14. 14.

    In the original income statements, the position “net interest income” includes also dividend income. However, for the purpose of this analysis dividend income is extracted from this position.

  15. 15.

    In their analysis of the drivers of the net interest margin, Agoraki and Kouretas (2019, p. 1010) control for “implicit interest payments” which consist of non-interest related revenues and expenses. These correspond to the residual risk here.

  16. 16.

    Particularly, data is sourced from the Austrian central bank and Federcasse (Italian association of cooperative banks). Additional information from individual bank statements is used to complement data from Bankscope.

  17. 17.

    In detail, for each risk exposure (y) for each bank (i) at each point in time (t) we compute the following: \(Risk_{it} = [\left( {y_{it} - \mu \left( Y \right)} \right]/\sigma \left( Y \right)\).

  18. 18.

    For each country, we set as a threshold the 90th percentile.

  19. 19.

    For simplicity and without loss of generality, we refer to “small banks” instead of “small and medium sized banks” throughout the text.

  20. 20.

    Data from the annual real GDP growth and the unemployment rate is taken from Eurostat. Data for the residential property prices is taken from National sources, BIS Residential Property Price database. For each year, we consider the data on the last quarter on all types of dwellings for the whole country.

  21. 21.

    Official data received from Federcasse was first vetted by the Bank of Italy, the banking supervisory authority of all the Italian banks.

  22. 22.

    In their analysis of risk forecasts, Cleary and Hebb (2016, pp. 108–109) report better classification and prediction results for failed banks using quarterly data compared to the use of yearly data.

  23. 23.

    Two cases have been corrected.

  24. 24.

    Source: Bank of Italy’s 2015 Annual Report, p. 135.

  25. 25.

    The local accounting system in Germany permits German banks to build up undisclosed reserves (§ 340 f reserves). These reserves can be released in distressed periods without making it public.

  26. 26.

    Forgione and Migliardo (2018) find that liquidity risk is a major cause of failures for Italian cooperatives. They suggest looking for more stable funding sources as for example mid- and long-term securities.

  27. 27.

    Similarly, Agoraki and Kouretas (2019) regress the net interest margin on loan loss provisions and implicit interest payments (which correspond mostly to the residual risk here).


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Open Access funding provided by Projekt DEAL. The paper has benefited from suggestions received at the FEBS conference, University of Málaga 2016, the EURICSE conference, University of Trento 2016, and the Portsmouth-Fordham conference on Banking & Finance, University of Portsmouth 2016. The authors want to express their gratitude for all comments received. The findings, interpretations, and conclusions expressed in this paper are entirely those of the authors. They do not necessarily represent the views of the International Bank for Reconstruction and Development/World Bank and its affiliated organizations, or those of the Executive Directors of the World Bank or the governments they represent.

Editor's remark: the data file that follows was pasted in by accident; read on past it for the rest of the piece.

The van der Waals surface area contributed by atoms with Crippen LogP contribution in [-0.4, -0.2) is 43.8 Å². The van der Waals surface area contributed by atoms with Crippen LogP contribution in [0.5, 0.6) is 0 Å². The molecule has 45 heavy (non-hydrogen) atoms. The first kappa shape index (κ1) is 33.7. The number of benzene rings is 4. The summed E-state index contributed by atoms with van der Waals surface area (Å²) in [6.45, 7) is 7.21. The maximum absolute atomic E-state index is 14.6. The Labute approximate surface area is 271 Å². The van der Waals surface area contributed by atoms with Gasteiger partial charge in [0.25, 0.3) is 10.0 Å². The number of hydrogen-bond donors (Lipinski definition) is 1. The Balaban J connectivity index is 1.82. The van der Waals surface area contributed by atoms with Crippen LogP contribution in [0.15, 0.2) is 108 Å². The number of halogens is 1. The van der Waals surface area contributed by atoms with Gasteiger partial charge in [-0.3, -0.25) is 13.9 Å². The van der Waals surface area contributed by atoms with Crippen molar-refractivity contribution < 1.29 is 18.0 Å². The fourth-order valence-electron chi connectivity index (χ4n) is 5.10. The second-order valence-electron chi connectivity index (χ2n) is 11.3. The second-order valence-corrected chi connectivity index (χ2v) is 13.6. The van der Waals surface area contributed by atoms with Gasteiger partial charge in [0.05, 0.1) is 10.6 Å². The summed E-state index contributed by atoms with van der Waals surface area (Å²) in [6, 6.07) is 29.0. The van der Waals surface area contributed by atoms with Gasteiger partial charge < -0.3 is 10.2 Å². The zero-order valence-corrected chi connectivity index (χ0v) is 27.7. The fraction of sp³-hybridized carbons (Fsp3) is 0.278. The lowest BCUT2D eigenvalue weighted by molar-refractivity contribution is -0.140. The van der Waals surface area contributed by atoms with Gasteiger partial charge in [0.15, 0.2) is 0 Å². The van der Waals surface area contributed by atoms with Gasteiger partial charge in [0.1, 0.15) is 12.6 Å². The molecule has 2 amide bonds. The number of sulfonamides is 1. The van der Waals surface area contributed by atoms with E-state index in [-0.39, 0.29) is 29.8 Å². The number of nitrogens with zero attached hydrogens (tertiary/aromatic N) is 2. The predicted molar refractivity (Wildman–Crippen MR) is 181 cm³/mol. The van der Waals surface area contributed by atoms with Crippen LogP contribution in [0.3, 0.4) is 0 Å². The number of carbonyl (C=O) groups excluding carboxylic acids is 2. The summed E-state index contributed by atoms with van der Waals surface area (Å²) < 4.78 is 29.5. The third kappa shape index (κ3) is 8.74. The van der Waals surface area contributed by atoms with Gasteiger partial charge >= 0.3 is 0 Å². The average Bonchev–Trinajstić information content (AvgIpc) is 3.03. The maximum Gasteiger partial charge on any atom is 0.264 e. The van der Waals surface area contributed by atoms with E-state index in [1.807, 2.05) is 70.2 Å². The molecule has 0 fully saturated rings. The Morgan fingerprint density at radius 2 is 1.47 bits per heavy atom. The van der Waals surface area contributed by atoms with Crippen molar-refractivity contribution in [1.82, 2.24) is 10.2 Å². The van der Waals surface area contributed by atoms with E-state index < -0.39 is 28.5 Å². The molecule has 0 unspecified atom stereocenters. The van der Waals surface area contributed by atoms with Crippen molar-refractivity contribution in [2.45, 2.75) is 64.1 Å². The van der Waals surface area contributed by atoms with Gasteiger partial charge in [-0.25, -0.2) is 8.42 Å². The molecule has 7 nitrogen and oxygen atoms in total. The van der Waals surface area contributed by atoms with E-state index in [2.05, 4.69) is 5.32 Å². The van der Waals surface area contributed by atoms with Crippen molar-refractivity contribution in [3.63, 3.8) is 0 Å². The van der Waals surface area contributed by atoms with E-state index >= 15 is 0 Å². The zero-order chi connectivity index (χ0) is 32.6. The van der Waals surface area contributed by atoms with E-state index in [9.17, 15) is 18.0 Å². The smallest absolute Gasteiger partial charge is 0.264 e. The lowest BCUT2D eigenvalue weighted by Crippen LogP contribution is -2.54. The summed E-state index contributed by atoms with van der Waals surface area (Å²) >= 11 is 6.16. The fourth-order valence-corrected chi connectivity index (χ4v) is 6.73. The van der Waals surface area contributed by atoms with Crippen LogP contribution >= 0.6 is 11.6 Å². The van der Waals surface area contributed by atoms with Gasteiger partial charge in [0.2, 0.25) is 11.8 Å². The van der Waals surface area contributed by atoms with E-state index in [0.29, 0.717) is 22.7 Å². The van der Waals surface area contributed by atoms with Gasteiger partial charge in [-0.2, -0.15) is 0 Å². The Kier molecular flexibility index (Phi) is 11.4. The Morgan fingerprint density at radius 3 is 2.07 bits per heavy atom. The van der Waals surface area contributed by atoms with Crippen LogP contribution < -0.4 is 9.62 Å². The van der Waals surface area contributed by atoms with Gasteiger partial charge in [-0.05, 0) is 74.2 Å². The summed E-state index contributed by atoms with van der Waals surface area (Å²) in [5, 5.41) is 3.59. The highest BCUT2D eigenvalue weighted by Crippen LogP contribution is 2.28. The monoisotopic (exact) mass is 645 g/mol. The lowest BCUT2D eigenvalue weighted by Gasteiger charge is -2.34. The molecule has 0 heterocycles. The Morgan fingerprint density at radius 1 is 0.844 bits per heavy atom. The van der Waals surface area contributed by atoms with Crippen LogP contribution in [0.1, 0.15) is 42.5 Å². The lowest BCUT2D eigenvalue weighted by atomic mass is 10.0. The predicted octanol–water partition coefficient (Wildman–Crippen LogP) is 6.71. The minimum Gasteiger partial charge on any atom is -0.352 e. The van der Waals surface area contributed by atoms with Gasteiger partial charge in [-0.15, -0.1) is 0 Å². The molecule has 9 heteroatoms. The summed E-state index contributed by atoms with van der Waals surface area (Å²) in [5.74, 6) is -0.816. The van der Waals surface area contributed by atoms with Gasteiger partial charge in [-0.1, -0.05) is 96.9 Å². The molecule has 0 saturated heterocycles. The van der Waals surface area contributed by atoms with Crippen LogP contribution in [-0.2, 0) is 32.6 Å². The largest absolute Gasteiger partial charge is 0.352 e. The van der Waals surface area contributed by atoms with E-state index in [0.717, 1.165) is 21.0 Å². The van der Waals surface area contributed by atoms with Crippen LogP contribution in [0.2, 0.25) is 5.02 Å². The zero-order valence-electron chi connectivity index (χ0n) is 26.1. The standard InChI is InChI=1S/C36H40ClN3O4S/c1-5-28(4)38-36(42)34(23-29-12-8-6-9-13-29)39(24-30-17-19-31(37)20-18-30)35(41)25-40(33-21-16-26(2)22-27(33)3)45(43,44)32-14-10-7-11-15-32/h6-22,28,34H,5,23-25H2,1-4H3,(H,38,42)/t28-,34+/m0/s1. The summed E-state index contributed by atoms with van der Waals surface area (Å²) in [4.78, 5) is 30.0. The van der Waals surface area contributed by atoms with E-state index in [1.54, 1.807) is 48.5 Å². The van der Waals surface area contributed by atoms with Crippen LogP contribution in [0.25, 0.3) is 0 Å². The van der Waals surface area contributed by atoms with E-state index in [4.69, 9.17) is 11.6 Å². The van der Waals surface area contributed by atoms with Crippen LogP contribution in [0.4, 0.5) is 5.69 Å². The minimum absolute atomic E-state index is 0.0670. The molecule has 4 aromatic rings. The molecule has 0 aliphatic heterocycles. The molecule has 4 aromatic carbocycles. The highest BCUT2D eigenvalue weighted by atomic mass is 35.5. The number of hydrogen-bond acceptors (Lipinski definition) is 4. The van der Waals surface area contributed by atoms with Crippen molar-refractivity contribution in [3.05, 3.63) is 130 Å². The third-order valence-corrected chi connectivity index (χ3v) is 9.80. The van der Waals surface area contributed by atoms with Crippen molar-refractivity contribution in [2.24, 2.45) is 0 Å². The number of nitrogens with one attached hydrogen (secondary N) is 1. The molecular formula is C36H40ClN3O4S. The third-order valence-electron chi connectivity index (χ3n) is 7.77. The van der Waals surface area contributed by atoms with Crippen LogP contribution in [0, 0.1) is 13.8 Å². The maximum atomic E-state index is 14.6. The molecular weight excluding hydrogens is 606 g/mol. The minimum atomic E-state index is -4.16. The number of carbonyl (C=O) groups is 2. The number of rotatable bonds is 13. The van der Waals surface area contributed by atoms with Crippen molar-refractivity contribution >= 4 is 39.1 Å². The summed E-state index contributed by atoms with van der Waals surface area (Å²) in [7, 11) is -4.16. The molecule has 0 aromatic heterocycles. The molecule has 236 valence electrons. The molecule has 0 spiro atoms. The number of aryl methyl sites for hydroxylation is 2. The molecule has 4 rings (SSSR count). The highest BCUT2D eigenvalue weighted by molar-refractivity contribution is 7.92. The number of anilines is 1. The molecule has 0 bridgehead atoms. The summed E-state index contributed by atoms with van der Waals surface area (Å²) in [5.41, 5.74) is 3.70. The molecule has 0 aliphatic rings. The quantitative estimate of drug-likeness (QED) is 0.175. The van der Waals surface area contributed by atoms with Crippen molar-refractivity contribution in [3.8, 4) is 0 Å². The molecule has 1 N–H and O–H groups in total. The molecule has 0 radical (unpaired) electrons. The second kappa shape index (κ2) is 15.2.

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Appendix 1

This table presents the calculation of interest rate risk (IR), credit risk (CR) and residual risk (RR).


Appendix 2

This table presents the calculation of liquidity risk (LR).


Appendix 3


  (1) (2) (3) (4)
Variables Credit risk IR risk Residual risk Liquidity risk
Credit risk   0.910*** 0.275*** − 0.006
   (0.037) (0.030) (0.010)
Interest rate risk 0.750***   − 0.011 − 0.001
  (0.101)   (0.019) (0.008)
Residual risk 0.058 − 0.003   0.002
  (0.051) (0.007)   (0.002)
Liquidity risk − 0.001 − 0.000 0.001  
  (0.002) (0.002) (0.002)  
Size − 0.124** 0.396*** − 0.093*** − 0.022
  (0.060) (0.064) (0.025) (0.039)
Constant 0.557*** − 0.358*** 0.081*** 0.134
  (0.032) (0.034) (0.022) (0.127)
Year FE Yes Yes Yes Yes
Observations 11,049 11,049 11,049 11,049
Number of banks 953 953 953 953
R-squared 0.803 0.761 0.076 0.001


  (1) (2) (3) (4)
Variables Credit risk IR risk Residual risk Liquidity risk
Credit risk   − 0.204** 0.229** − 0.008
   (0.090) (0.094) (0.009)
Interest rate risk − 0.202**   − 0.140 0.034
  (0.085)   (0.123) (0.037)
Residual risk 0.230*** − 0.142   0.070
  (0.084) (0.130)   (0.070)
Liquidity risk − 0.007 0.030 0.062*  
  (0.006) (0.022) (0.037)  
Size 0.091** 0.348*** 0.095 − 0.004
  (0.035) (0.088) (0.085) (0.031)
Constant 0.026** 0.033 0.025 − 0.046
  (0.011) (0.036) (0.059) (0.031)
Year FE Yes Yes Yes Yes
Observations 5102 5102 5102 5102
Number of banks 465 465 465 465
R-squared 0.115 0.107 0.120 0.008


  (1) (2) (3) (4)
Variables Credit risk IR risk Residual risk Liquidity risk
Credit risk   0.090 0.028 − 0.002
   (0.064) (0.043) (0.002)
Interest rate risk 0.101**   0.267*** − 0.000
  (0.041)   (0.043) (0.011)
Residual risk 0.029 0.247   − 0.000
  (0.048) (0.180)   (0.001)
Liquidity risk − 0.002 − 0.000 − 0.000  
  (0.002) (0.009) (0.001)  
Size − 0.039 0.491*** − 0.091* − 0.042
  (0.056) (0.114) (0.051) (0.028)
Constant 0.045* 0.372*** − 0.022 − 0.026
  (0.023) (0.050) (0.065) (0.019)
Year FE Yes Yes Yes Yes
Observations 5165 5165 5165 5165
Number of banks 614 614 614 614
R-squared 0.016 0.139 0.072 0.004

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Mare, D.S., Gramlich, D. Risk exposures of European cooperative banks: a comparative analysis. Rev Quant Finan Acc 56, 1–23 (2021). https://doi.org/10.1007/s11156-020-00884-y

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  • Cooperative banks
  • Risk management
  • Credit risk
  • Liquidity risk
  • Residual risk
  • Interest rate risk

JEL Classification

  • C10
  • G21